Reading novels improves teenagers’ literacy, major UCL study finds

Reading novels really DOES improve teenagers’ literacy, major UCL study finds

  • Researchers found novels were more beneficial than comics and magazines 
  • Novels require the reader to ‘digest large amounts of long and continuous text’ 
  • Books may also help by forcing youngsters to ‘switch off from other distractions’ 

Any parent or teacher will know how important reading is for improving literacy among youngsters.

But it turns out that it’s what teenagers are reading which makes a big difference for their development.

Researchers found novels were far more beneficial than comics and magazines.

Novels could be more challenging because they require readers to ‘digest large amounts of long and continuous text’ (stock)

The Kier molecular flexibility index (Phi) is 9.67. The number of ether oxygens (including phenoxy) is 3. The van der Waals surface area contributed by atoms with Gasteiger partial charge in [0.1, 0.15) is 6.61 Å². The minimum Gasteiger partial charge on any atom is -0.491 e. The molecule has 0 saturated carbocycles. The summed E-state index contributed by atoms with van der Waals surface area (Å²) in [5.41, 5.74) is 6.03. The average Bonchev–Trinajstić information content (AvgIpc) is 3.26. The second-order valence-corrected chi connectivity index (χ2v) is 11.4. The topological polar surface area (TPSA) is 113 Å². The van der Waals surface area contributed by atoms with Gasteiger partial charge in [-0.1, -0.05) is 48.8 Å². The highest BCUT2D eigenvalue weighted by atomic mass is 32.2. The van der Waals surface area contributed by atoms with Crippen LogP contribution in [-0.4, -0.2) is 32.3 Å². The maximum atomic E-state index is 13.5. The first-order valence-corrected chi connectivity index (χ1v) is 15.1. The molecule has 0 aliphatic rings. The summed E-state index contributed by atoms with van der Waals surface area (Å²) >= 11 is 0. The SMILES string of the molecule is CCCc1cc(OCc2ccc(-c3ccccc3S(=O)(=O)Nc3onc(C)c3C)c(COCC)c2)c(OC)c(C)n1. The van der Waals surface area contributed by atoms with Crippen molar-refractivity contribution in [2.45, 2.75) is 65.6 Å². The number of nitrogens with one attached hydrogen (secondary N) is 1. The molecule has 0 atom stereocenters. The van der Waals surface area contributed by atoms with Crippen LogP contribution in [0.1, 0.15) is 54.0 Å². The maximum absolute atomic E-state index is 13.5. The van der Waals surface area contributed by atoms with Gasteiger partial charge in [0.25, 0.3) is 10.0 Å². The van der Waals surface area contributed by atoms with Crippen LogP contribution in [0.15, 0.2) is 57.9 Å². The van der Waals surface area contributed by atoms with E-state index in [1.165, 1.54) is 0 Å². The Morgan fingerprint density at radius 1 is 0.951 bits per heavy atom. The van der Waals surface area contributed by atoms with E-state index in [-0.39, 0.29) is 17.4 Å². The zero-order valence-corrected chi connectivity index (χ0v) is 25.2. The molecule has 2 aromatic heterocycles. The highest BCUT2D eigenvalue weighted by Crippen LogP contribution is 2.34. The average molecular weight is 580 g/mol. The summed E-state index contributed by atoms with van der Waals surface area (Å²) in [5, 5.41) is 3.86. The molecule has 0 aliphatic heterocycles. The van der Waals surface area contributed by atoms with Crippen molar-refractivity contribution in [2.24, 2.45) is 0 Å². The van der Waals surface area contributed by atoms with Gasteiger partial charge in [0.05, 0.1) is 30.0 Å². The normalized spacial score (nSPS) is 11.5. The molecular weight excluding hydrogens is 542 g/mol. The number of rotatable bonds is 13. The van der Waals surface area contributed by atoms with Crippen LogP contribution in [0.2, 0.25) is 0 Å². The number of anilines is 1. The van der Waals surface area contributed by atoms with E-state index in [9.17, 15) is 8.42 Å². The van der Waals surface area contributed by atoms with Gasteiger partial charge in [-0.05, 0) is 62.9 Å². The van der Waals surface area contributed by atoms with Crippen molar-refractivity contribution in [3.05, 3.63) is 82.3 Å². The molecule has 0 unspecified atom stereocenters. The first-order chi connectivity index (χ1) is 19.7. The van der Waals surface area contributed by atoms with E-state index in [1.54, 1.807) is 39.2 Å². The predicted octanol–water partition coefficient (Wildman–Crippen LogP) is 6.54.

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They suggested the reason may be that novels could be more challenging because they require readers to ‘digest large amounts of long and continuous text’. It also may be that the format forces youngsters to ‘switch off from other distractions’.

University College London Institute of Education researchers analysed data from more than 250,000 teenagers aged 15, across 35 industrialised countries including the UK.

Data showed teenagers who read fiction had reading skills more than six months ahead of peers who almost never read fiction books.

University College London Institute of Education researchers analysed data from more than 250,000 teenagers aged 15, across 35 industrialised countries including the UK (stock image)

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